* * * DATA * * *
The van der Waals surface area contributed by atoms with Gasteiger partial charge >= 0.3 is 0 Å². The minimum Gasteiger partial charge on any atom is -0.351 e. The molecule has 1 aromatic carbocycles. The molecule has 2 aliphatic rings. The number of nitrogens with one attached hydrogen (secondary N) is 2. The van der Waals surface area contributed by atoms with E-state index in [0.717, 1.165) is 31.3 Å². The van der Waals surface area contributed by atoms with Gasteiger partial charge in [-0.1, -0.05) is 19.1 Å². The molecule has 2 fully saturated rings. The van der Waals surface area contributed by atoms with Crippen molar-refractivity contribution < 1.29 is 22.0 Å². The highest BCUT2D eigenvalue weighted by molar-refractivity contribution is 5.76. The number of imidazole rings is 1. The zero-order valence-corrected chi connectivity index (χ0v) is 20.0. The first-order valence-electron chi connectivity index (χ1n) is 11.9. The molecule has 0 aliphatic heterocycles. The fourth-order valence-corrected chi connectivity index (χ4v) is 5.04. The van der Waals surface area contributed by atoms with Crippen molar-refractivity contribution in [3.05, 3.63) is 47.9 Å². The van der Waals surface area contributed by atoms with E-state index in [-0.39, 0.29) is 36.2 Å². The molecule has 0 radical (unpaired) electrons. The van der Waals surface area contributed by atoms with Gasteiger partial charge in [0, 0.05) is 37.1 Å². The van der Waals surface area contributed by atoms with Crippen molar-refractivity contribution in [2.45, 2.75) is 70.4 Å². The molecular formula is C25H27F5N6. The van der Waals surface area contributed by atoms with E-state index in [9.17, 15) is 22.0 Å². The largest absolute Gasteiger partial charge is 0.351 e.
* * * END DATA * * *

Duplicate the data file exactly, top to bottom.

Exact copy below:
The van der Waals surface area contributed by atoms with Gasteiger partial charge >= 0.3 is 0 Å². The minimum Gasteiger partial charge on any atom is -0.351 e. The molecule has 1 aromatic carbocycles. The molecule has 2 aliphatic rings. The number of nitrogens with one attached hydrogen (secondary N) is 2. The van der Waals surface area contributed by atoms with E-state index in [0.717, 1.165) is 31.3 Å². The van der Waals surface area contributed by atoms with Gasteiger partial charge in [-0.1, -0.05) is 19.1 Å². The molecule has 2 fully saturated rings. The van der Waals surface area contributed by atoms with Crippen molar-refractivity contribution < 1.29 is 22.0 Å². The highest BCUT2D eigenvalue weighted by molar-refractivity contribution is 5.76. The number of imidazole rings is 1. The zero-order valence-corrected chi connectivity index (χ0v) is 20.0. The first-order valence-electron chi connectivity index (χ1n) is 11.9. The molecule has 0 aliphatic heterocycles. The fourth-order valence-corrected chi connectivity index (χ4v) is 5.04. The van der Waals surface area contributed by atoms with Crippen molar-refractivity contribution in [3.05, 3.63) is 47.9 Å². The van der Waals surface area contributed by atoms with E-state index in [-0.39, 0.29) is 36.2 Å². The molecule has 0 radical (unpaired) electrons. The van der Waals surface area contributed by atoms with Gasteiger partial charge in [0, 0.05) is 37.1 Å². The van der Waals surface area contributed by atoms with Crippen molar-refractivity contribution in [2.45, 2.75) is 70.4 Å². The molecular formula is C25H27F5N6. The van der Waals surface area contributed by atoms with E-state index in [9.17, 15) is 22.0 Å². The largest absolute Gasteiger partial charge is 0.351 e.